As the Christian dogma evolved, we see the myth of hell-fire and damnation take hold, and slowly fire becomes synonymous with Evil. In the early 1920s, British missionaries in South Africa realized they had a curious problem. The natives seemed decidedly unperturbed by the threats of hell-fire awaiting the unconverted. Africa has a long history of firewalking and firedancing. The African-born Hindus walk on fire regularly as part of important religious festivals and the !Kung Bushmen of the Kalahari desert have firewalked since their tribal beginnings. The !Kung use fire in their powerful healing ceremonies.

In 1977, anthropologist Laurens van der Post published an account of his travels to Africa to study the !Kung and was witness to one of their healing firedances:

The !Kung dancers seemed to pass into a dimension of reality far out of reach of my understanding. To a moment and place which belonged only technically to the desert in which we were all gathered. Indeed so obsessed did the men become searching for a fire that they drew nearer to the flames. Then, suddenly, they halved the circle and went dancing with their bare feet through the middle of the fire.

Richard Katz, a Harvard Psychologist, reports that the !Kung uses the fire to heat their energy, which they call n/um: Dancers will go in the fire, walk in it, put their heads in it, pick up the coals and rub them over their hands and body. When the n/um (for energy) in the body is boiling and as hot as fire, they will not burn. As the n/um intensifies in the healers, they experience an enhanced consciousness called !kia, during which they heal all those at the dance.

In Bali, the mystical South Sea island, young girls not the men who dance on the fire. The Balinese believe the gods to be “children of the people”. Thus most of the trance-dances are performed by children. People dance and walk, joyously, solemnly, and exuberantly, or devotionally across fire in India, Tibet, Sri Lanka, China, Japan and Argentina. In the Hindu fire ceremony Agni Hotra, fire is used to purify the physical and spiritual atmosphere. In Peru, it is used to uplift participants in the fire-ceremony spiritually. Around this little globe, people rely on their spiritual kinship with this dynamic element to bring them closer to their true nature and, through touching the fire of their spirit, feel renewed and healed.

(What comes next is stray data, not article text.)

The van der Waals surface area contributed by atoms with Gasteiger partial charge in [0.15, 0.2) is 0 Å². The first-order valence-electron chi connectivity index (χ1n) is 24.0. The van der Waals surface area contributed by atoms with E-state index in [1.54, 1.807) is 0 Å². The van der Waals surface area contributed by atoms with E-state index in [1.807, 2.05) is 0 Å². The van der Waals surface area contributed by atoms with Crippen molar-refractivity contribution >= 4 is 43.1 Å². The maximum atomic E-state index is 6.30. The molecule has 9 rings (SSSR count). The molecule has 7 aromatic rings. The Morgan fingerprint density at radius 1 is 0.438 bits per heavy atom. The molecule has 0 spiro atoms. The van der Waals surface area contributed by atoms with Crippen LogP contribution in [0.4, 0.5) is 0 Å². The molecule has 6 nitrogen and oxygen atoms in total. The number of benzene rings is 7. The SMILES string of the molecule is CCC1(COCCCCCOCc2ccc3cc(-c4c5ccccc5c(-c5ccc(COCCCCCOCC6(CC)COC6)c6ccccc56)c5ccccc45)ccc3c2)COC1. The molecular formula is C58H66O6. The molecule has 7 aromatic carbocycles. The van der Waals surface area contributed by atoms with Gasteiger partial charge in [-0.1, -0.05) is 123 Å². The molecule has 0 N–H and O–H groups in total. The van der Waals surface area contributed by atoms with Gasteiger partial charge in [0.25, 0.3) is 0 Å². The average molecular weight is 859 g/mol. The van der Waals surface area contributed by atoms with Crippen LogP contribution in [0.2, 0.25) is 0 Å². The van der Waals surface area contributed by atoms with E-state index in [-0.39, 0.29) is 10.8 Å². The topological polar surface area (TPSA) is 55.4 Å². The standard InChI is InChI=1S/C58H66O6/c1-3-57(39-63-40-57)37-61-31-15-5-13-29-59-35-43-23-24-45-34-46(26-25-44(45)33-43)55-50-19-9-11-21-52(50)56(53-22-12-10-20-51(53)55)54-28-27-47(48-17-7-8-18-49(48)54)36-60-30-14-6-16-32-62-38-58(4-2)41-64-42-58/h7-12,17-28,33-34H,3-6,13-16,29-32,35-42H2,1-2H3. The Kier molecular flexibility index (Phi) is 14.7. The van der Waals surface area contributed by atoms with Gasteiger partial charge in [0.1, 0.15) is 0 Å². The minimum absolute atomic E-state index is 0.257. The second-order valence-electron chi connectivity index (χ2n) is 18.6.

But lest you put down this writing with a sense of “but what about North America?” I will give you a little of our fire heritage:

In a I7th century letter a Jesuit priest, Father Le Jeune, writes to his superior, telling of a healing firework he witnessed among the Indians. He reports of a sick woman walking through two or three hundred fires with bare legs and feet, not only without burning, but all the while complaining about the lack of heat she was feeling. Some 30 years later, Father Marquette reported similar fireworks among the Ottawa Indians and Jonathan Carver writes in his 1802 book Travels in North America that one of the most astounding sights he saw was the parade of warriors who would walk naked through a fire … with apparent immunity.”

Other North American Indians known to have shamanic traditions that included firehandling were the Fox, the Menomini, the Keres, the Blackfeet and particularly the Zuni, who had, and some claim still have a “great fire fraternity.” The following report will demonstrate the Kahunas, or native priests of the Hawaiian Islands had powerful practices.

In his youth, ethnologist William Tufts Brigham walked over semi-molten lava in Hawaii along with three Kahunas. Before stepping onto the lava, the priests tied ti leaves to their ankles and chanted archaic Hawaiian songs to the Goddess Pele. Barefoot one of them trotted onto the red-hot lava and, as Brigham watched open-mouthed, he was pushed onto the lava himself! Still wearing his boots and socks, he ran for the other side of the flow, which he reached safely despite the broiling heat. He burned the soles of his shoes and socks. His feet were untouched, as were the feet of the Kahunas, though their ti leaf anklets were also charred.

This very rational doctor had the following to say about his experience: “The Kahunas use magic in their firewalking as well as many other things. There is one set of natural laws for the physical world and another for the other world. Try to believe this if you can: The laws of the other side are so much the stronger. They can neutralize and reverse the laws of the physical.”


Despite the rational mental monoculture around the globe, often proliferated by our schooling systems and the media, I am quite happy to be able to say that fire worship, handling and walking have not died out in America or around the world. Today, some Christian churches use fire handling as a dynamic demonstration of their faith’s power as reported by Dr Kane in Ethos, the journal of the Society for Psychological Anthropology. Kane spent sixteen months studying Christian fire handlers in six southern states. His subjects were active witnesses for Christ in the same Holiness churches that interpret snake handling and speaking in tongues as evidence of God’s presence.